Member Login

Circuit Court had jurisdiction to determine EU state aid issue in counterclaim to claim for unpaid rates

By: Mark Tottenham BL

or click here to request site subscription to search and view all judgments

Supreme Court allows appeal from the Court of Appeal, and remits to the Circuit Court a counterclaim to a claim for unpaid rates which raised the issue of State Aid, on the grounds that: (a) the Circuit Court had jurisdiction to entertain the claim where the relevant EU State Aid rules had direct effect, and it was not solely a matter for judicial review; (b) the counterclaim was not a challenge to the rates themselves but the fact that the ratepayer (a sports facility) was paying rates that would subsidise sports facilities provided by the local authority; and (c) any claim for damages on the counterclaim was limited by the monetary jurisdiction of the Circuit Court.

Relief sought in proceedings: Appeal of Court of Appeal decision upholding decision of Circuit Court

Application before the court: whether Circuit Court has jurisdiction to determine by way of a defence to a claim for unpaid local authority rates that the enforcement and recovery of the rate in question amounts to a form of State Aid

Outcome: Appeal allowed and matter remitted to Circuit Court

Grounds: Circuit Court does have jurisdiction to entertain a claim that State Aid may constitute a defence in the context of proceedings issued for the purpose of recovery of rates; he State Aid point raised by the Appellant is not a general challenge to the validity of the rate itself; thus the issue of whether it is to be dealt with by way of judicial review only does not arise; and any counterclaim for damages is limited to the general monetary jurisdiction of the Circuit Court.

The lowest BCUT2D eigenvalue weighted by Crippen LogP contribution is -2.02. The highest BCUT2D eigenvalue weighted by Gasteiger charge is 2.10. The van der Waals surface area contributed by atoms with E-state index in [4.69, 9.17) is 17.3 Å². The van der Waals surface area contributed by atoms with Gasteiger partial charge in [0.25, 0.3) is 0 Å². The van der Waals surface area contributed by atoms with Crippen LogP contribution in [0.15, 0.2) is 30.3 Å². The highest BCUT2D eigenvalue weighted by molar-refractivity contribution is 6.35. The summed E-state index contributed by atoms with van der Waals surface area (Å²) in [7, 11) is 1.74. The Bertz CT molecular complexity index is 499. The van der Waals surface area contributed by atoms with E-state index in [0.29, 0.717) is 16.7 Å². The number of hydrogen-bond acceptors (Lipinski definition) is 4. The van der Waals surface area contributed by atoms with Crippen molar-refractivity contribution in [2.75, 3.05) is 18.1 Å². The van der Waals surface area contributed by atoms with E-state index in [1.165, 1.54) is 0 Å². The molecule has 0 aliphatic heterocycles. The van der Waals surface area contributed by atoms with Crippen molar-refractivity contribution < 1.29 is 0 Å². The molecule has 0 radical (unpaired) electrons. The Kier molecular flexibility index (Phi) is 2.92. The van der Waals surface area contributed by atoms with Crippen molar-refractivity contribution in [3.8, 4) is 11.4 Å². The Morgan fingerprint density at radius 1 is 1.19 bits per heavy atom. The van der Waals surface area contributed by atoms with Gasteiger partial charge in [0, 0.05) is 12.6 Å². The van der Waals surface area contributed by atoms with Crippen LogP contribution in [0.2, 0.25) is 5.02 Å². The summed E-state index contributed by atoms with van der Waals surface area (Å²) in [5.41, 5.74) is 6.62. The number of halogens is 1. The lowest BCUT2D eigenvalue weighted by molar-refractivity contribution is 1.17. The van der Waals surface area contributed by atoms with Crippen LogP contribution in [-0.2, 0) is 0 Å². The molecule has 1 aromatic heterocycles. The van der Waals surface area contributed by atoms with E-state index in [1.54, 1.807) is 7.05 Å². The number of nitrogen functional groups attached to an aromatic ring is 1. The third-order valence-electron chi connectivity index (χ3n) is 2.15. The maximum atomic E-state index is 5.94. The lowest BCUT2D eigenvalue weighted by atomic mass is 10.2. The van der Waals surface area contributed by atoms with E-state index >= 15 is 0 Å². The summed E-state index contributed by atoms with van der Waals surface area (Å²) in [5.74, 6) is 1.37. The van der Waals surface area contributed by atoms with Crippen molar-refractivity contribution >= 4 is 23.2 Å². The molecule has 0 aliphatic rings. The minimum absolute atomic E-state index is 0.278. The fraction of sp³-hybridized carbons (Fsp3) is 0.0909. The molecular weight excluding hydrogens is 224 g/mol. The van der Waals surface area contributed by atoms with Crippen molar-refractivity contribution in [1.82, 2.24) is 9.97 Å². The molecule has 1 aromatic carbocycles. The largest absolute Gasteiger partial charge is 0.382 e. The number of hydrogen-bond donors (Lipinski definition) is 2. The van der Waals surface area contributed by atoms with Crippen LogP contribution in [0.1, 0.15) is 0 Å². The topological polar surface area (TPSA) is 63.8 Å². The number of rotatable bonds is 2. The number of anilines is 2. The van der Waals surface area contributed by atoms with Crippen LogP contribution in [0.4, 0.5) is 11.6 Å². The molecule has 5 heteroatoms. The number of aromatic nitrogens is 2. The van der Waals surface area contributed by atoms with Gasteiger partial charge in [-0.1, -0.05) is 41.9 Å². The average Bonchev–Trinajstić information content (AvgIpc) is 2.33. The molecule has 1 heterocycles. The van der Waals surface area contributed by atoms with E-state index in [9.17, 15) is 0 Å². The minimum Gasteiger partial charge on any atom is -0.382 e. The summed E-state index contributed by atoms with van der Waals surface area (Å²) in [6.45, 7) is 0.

McKechnie J: Whether Circuit Court had jurisdiction to determine that enforcement of rates amounted to a form of State Aid, by way of a defence to a claim for unpaid rates - liability to pay rates - provider of sports facilities - competition with facilites provided by local authority - Articles 107 – 109 of the Treaty on the Functioning of the European Union - whether Circuit Court would have jurisdiction to award defendant damages - unpaid rates for 2011-2013 - provision to appeal rates - jurisdiction of Circuit Court to determine issues concerning State Aid - primacy of EU law - use of rates from private sports facilities to subsidise local authority sports facilities - direct effect.

"In my view, therefore, the Circuit Court does have jurisdiction, at least in principle, to consider the State Aid argument. The right to raise this point derives directly from Union law. The principles of supremacy and direct effect compel me to this conclusion. This finding, however, is far from saying that the State Aid point has been established. In fact, I am not even suggesting that a prima facie case has been made out in that regard. Two further points need to be noted in this context: first, even if the underlying assumption as to subsidy is proven, a question still arises as to whether that amounts to State Aid; second, even if it does the follow on issue is, whether that is a defence to the within proceedings."

"In my view, therefore, the Circuit Court does not have jurisdiction to award West Wood damages in excess of its general monetary jurisdiction, and could not award damages equal to an amount of the judgment granted to the Council beyond that threshold. It should be remembered, however, that there may be remedies available other than damages."

Charleton J (dissenting): Whether state aid issue was matter for judicial review - unpaid rates - public law - characteristics of public law - validity of chosen forum - deviation - discrimination.

"There is nothing special about raising either the claim as to State aid, which is a European law point raised in West Wood’s Circuit Court defence, or the claim as to bias, which is a domestic legal point canvassed in the same document. Both of these are in the defence to these proceedings and both of these are subject to the requirement that an issue seeking to overturn a public law measure should take place within the appropriate format. Thus, there is no discrimination as between the domestic measures and any measures derived from Treaty obligations within the European Union. "

Note: This is intended to be a fair and accurate report of a decision made public by a court of law. Any errors should be notified to the editor and will be dealt with accordingly.

Leave a Reply

Your email address will not be published. Required fields are marked *